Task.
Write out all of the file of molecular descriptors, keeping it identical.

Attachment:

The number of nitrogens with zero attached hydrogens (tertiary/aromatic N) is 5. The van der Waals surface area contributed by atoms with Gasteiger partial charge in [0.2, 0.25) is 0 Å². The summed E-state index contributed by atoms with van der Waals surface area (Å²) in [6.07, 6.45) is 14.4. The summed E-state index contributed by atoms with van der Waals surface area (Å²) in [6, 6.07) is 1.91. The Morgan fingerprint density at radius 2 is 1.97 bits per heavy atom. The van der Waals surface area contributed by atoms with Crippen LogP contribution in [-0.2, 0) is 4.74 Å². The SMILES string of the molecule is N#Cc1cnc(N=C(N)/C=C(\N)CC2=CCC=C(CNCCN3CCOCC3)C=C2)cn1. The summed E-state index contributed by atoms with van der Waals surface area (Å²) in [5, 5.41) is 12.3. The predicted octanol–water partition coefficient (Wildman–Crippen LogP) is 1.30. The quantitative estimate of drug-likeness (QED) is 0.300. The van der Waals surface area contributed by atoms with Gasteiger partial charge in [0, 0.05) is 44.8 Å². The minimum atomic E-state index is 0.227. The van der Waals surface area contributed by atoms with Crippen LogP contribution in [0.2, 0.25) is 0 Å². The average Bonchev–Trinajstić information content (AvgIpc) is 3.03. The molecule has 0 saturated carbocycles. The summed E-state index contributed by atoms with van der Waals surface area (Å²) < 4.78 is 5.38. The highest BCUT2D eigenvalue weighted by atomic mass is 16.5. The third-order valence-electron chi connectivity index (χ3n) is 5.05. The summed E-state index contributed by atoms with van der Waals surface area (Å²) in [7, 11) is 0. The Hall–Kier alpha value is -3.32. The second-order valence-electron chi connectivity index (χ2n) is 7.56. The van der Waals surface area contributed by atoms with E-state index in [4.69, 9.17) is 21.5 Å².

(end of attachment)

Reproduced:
The number of nitrogens with zero attached hydrogens (tertiary/aromatic N) is 5. The van der Waals surface area contributed by atoms with Gasteiger partial charge in [0.2, 0.25) is 0 Å². The summed E-state index contributed by atoms with van der Waals surface area (Å²) in [6.07, 6.45) is 14.4. The summed E-state index contributed by atoms with van der Waals surface area (Å²) in [6, 6.07) is 1.91. The Morgan fingerprint density at radius 2 is 1.97 bits per heavy atom. The van der Waals surface area contributed by atoms with Crippen LogP contribution in [-0.2, 0) is 4.74 Å². The SMILES string of the molecule is N#Cc1cnc(N=C(N)/C=C(\N)CC2=CCC=C(CNCCN3CCOCC3)C=C2)cn1. The summed E-state index contributed by atoms with van der Waals surface area (Å²) in [5, 5.41) is 12.3. The predicted octanol–water partition coefficient (Wildman–Crippen LogP) is 1.30. The quantitative estimate of drug-likeness (QED) is 0.300. The van der Waals surface area contributed by atoms with Gasteiger partial charge in [0, 0.05) is 44.8 Å². The minimum atomic E-state index is 0.227. The van der Waals surface area contributed by atoms with Crippen LogP contribution in [0.2, 0.25) is 0 Å². The average Bonchev–Trinajstić information content (AvgIpc) is 3.03. The molecule has 0 saturated carbocycles. The summed E-state index contributed by atoms with van der Waals surface area (Å²) < 4.78 is 5.38. The highest BCUT2D eigenvalue weighted by atomic mass is 16.5. The third-order valence-electron chi connectivity index (χ3n) is 5.05. The summed E-state index contributed by atoms with van der Waals surface area (Å²) in [7, 11) is 0. The Hall–Kier alpha value is -3.32. The second-order valence-electron chi connectivity index (χ2n) is 7.56. The van der Waals surface area contributed by atoms with E-state index in [4.69, 9.17) is 21.5 Å².